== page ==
Addition is a mathematical operation that represents the total amount of objects together in a collection. It is signified by the plus sign (+). For example, in the picture on the right, there are 3 + 2 apples—meaning three apples and two apples together, which is a total of 5 apples. Therefore, 3 + 2 = 5. Besides counting fruits, addition can also represent combining other physical and abstract quantities using different kinds of objects: negative numbers, fractions, irrational numbers, vectors, decimals, functions, matrices and more.
Addition has several important properties. It is commutative, meaning that order does not matter, and it is associative, meaning that when one adds more than two numbers, the order in which addition is performed does not matter (see Summation). Repeated addition of 1 is the same as counting; addition of 0 does not change a number. Addition also obeys predictable rules concerning related operations such as subtraction and multiplication. All of these rules can be proven, starting with the addition of natural numbers and generalizing up through the real numbers and beyond. General binary operations that have similar properties are studied in abstract algebra.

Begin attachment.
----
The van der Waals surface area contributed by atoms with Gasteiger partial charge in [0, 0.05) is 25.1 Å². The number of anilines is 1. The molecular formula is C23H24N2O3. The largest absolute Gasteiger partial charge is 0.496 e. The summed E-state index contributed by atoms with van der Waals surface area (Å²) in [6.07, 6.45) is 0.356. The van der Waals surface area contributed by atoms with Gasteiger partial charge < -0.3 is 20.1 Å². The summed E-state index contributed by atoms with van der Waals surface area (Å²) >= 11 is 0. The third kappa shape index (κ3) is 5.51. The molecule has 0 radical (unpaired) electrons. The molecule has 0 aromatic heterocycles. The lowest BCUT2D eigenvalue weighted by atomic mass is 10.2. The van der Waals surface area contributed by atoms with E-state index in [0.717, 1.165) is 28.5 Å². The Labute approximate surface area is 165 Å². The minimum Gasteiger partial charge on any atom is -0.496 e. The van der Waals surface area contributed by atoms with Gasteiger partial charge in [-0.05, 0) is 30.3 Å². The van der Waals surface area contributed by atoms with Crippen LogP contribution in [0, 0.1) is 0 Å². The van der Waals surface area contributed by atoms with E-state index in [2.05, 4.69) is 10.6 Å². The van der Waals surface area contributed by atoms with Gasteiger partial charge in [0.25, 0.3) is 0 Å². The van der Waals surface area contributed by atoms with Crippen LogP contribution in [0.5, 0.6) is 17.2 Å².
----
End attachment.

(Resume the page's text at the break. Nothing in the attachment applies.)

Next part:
Performing addition is one of the simplest numerical tasks. Addition of very small numbers is accessible to toddlers; the most basic task, 1 + 1, can be performed by infants as young as five months and even some animals. In primary education, students are taught to add numbers in the decimal system, starting with single digits and progressively tackling more difficult problems. Mechanical aids range from the ancient abacus to the modern computer, where research on the most efficient implementations of addition continues to this day.
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